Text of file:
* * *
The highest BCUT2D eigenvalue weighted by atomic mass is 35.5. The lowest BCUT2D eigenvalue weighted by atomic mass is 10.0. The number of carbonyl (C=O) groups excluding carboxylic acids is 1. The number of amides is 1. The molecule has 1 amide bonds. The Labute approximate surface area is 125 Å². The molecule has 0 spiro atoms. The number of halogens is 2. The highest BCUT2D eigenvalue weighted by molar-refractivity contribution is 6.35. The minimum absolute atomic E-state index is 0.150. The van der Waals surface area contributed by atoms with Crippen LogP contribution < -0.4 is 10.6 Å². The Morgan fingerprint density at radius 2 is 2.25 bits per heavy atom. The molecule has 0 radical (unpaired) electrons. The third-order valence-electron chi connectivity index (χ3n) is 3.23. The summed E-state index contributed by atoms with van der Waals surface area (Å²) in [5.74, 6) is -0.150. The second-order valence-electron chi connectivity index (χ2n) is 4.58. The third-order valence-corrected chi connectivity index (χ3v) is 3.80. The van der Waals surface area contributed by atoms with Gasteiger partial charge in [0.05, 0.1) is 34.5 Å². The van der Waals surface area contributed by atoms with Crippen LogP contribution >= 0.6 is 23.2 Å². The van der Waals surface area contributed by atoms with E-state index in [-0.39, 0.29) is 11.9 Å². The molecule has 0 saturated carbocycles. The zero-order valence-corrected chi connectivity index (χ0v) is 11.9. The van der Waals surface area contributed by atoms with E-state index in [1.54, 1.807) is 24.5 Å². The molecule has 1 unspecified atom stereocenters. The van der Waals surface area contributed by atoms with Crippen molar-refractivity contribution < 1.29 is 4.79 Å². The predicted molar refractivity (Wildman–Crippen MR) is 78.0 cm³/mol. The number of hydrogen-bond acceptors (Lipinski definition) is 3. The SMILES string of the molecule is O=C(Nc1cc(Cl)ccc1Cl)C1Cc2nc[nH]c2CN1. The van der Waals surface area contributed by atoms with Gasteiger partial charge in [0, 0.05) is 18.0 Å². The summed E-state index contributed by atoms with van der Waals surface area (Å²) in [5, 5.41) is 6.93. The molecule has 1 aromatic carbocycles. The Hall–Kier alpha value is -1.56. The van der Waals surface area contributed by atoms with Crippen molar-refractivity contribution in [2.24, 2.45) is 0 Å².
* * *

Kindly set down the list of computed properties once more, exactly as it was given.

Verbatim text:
The highest BCUT2D eigenvalue weighted by atomic mass is 35.5. The lowest BCUT2D eigenvalue weighted by atomic mass is 10.0. The number of carbonyl (C=O) groups excluding carboxylic acids is 1. The number of amides is 1. The molecule has 1 amide bonds. The Labute approximate surface area is 125 Å². The molecule has 0 spiro atoms. The number of halogens is 2. The highest BCUT2D eigenvalue weighted by molar-refractivity contribution is 6.35. The minimum absolute atomic E-state index is 0.150. The van der Waals surface area contributed by atoms with Crippen LogP contribution < -0.4 is 10.6 Å². The Morgan fingerprint density at radius 2 is 2.25 bits per heavy atom. The molecule has 0 radical (unpaired) electrons. The third-order valence-electron chi connectivity index (χ3n) is 3.23. The summed E-state index contributed by atoms with van der Waals surface area (Å²) in [5.74, 6) is -0.150. The second-order valence-electron chi connectivity index (χ2n) is 4.58. The third-order valence-corrected chi connectivity index (χ3v) is 3.80. The van der Waals surface area contributed by atoms with Gasteiger partial charge in [0.05, 0.1) is 34.5 Å². The van der Waals surface area contributed by atoms with Crippen LogP contribution >= 0.6 is 23.2 Å². The van der Waals surface area contributed by atoms with E-state index in [-0.39, 0.29) is 11.9 Å². The molecule has 0 saturated carbocycles. The zero-order valence-corrected chi connectivity index (χ0v) is 11.9. The van der Waals surface area contributed by atoms with E-state index in [1.54, 1.807) is 24.5 Å². The molecule has 1 unspecified atom stereocenters. The van der Waals surface area contributed by atoms with Crippen molar-refractivity contribution < 1.29 is 4.79 Å². The predicted molar refractivity (Wildman–Crippen MR) is 78.0 cm³/mol. The number of hydrogen-bond acceptors (Lipinski definition) is 3. The SMILES string of the molecule is O=C(Nc1cc(Cl)ccc1Cl)C1Cc2nc[nH]c2CN1. The van der Waals surface area contributed by atoms with Gasteiger partial charge in [0, 0.05) is 18.0 Å². The summed E-state index contributed by atoms with van der Waals surface area (Å²) in [5, 5.41) is 6.93. The molecule has 1 aromatic carbocycles. The Hall–Kier alpha value is -1.56. The van der Waals surface area contributed by atoms with Crippen molar-refractivity contribution in [2.24, 2.45) is 0 Å².